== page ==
Flying balls cause chaos

PUBLISHED: 10:00 21 October 2010




FLYING balls from a village cricket club are causing chaos for residents in North Somerset.

Smashed roof tiles and windows, damaged cars and a near miss with a child are just a few examples of disruption caused by the soaring red balls from Banwell and Churchill Cricket Club.

Residents, victims, members of the Churchill Parish Council leisure committee, the cricket club and bosses from English Rural Housing Assocation (ERHA) met on Monday night to discuss the issue.

Members felt the 10m netting surrounding the pitch, which is based at the recreation ground in Churchill, needed to be heightened to stop any more incidents involving the homes owned by ERHA in Turnpike Close.

Chair of the council, Jackie Bush, said: “It only takes one ball to hit a child and it’s the person that hit that ball that would feel bad.”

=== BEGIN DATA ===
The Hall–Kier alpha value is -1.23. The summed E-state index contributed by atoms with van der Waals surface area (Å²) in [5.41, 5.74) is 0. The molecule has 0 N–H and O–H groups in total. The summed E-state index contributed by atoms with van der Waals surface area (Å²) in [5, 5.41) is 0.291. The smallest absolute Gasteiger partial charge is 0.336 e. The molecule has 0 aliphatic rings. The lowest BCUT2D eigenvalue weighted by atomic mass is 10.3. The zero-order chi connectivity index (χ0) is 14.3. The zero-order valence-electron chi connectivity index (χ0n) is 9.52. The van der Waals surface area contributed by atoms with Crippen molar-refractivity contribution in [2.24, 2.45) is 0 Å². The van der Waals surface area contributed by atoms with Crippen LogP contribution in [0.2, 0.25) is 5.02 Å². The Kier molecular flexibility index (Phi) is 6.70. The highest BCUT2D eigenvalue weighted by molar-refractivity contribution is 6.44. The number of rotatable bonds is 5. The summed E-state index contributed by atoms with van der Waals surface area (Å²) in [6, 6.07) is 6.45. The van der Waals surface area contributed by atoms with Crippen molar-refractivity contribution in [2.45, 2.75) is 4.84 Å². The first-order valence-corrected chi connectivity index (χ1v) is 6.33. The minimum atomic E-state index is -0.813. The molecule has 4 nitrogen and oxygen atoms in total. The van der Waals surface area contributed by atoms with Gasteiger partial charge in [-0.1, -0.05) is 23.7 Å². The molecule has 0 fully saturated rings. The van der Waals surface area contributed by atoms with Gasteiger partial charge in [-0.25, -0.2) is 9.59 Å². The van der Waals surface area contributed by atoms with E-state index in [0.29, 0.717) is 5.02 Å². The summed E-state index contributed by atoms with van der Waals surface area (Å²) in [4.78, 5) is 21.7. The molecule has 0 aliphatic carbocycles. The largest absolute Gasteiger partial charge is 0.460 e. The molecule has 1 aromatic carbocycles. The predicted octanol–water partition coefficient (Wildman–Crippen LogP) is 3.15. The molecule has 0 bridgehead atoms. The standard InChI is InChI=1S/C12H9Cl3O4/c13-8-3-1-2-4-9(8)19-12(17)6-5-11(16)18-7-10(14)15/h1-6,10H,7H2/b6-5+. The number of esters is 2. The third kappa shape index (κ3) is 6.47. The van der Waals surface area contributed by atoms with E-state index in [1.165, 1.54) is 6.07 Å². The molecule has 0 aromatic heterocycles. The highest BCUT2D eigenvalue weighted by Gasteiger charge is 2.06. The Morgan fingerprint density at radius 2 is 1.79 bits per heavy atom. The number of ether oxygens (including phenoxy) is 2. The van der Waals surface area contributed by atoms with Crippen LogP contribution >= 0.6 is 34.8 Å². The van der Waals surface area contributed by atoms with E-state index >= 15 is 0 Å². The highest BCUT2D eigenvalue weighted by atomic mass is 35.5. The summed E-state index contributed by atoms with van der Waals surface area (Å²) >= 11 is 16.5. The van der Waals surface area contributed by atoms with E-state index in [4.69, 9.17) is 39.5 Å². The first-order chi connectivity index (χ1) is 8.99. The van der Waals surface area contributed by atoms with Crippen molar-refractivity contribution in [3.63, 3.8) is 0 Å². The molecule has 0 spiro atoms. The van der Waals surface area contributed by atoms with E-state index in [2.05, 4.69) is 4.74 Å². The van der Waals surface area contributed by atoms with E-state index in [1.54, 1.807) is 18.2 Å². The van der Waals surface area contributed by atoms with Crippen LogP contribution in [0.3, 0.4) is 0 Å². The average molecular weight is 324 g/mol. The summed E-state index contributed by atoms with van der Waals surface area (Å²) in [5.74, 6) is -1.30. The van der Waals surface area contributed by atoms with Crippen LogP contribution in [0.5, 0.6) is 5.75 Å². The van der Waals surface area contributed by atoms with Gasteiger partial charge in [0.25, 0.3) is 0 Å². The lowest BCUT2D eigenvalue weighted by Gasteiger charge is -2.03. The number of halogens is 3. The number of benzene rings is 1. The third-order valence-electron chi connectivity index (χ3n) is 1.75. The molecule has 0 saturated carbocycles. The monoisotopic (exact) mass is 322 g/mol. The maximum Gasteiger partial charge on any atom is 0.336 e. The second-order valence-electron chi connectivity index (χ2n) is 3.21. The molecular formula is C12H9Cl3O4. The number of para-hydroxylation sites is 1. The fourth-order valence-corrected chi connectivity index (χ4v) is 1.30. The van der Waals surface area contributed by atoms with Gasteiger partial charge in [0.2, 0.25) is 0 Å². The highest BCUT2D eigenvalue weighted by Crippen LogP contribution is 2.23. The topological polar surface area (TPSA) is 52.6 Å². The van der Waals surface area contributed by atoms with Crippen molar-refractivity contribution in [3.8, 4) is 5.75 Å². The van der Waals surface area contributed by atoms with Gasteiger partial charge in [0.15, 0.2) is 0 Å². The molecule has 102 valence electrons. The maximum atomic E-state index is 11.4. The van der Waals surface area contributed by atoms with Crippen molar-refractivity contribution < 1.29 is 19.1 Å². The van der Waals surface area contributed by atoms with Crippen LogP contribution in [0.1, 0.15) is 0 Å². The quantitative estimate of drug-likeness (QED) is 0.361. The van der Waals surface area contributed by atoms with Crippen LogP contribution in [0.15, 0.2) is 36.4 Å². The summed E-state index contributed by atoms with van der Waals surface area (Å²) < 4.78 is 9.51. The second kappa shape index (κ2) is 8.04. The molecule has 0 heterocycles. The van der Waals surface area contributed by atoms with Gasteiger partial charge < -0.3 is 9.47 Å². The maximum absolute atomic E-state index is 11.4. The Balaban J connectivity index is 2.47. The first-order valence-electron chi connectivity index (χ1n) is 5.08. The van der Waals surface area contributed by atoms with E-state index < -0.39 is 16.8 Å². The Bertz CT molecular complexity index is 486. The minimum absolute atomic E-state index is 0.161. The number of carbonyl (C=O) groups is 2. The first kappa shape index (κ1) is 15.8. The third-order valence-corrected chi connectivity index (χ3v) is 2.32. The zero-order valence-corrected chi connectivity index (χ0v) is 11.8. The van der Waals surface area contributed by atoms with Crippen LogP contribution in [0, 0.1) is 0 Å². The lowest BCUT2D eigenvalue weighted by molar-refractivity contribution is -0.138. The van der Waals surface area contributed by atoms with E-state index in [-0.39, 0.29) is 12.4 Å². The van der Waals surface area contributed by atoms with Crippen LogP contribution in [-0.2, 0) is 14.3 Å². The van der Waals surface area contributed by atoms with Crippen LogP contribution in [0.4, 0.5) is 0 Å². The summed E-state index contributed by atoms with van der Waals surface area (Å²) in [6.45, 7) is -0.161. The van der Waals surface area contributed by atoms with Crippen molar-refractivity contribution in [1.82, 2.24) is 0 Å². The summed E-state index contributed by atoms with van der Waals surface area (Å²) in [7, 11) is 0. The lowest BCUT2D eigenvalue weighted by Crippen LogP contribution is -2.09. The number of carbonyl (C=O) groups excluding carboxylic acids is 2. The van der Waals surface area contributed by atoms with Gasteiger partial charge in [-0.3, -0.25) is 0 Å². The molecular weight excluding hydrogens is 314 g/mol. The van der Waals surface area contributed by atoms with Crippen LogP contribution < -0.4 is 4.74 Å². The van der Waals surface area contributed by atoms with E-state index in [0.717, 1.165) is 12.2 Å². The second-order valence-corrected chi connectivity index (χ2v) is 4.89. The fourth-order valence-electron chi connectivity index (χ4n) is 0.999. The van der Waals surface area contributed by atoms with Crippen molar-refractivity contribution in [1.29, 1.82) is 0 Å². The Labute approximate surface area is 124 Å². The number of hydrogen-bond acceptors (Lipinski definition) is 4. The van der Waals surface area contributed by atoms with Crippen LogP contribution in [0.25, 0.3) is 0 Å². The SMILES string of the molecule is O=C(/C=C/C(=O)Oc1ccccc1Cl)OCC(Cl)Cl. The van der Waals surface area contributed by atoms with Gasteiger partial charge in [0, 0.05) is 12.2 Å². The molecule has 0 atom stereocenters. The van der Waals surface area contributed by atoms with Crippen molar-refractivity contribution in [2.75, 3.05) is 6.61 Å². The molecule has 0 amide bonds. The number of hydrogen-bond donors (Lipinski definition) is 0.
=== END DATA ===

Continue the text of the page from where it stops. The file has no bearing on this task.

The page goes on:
Members said they were disappointed that North Somerset Council had ‘refused’ to attend the meeting as they had many questions over planning permission for a higher net.

Treasurer of the cricket club, Dave Eckett, said: “A 10m net was never going to be a solution so if it can be heightened then we are open to that idea.

“But even so the risk of a ball going over will never completely be eliminated. Our players’ first concern is children.

“We are flexible and willing to talk and will be happy with whatever arrangement is decided as best.”

Moving the wicket had proved unsuccessful but members suggested that residents could move their cars each time a game was played.

Turnpike Close resident Naftali Onchere, who had a window smashed by a ball, stressed that this would not always be practical.

The 47-year-old said: “My daughter would not be too happy if I kept moving her car if she was out and what if I am out when a game is on.”

It was decided the parish council would contact a local farmer whose land adjoins the cricket club, to see if they could shift the pitch further over onto his land. They may also submit another planning application for a higher net although they felt it was unlikely that this would be successful.

Louise Davidson, from ERHA, said: “We will be consulting with the residents of Turnpike Close shortly and will be seeking further expert advice on the situation to help in finding a way forward.”

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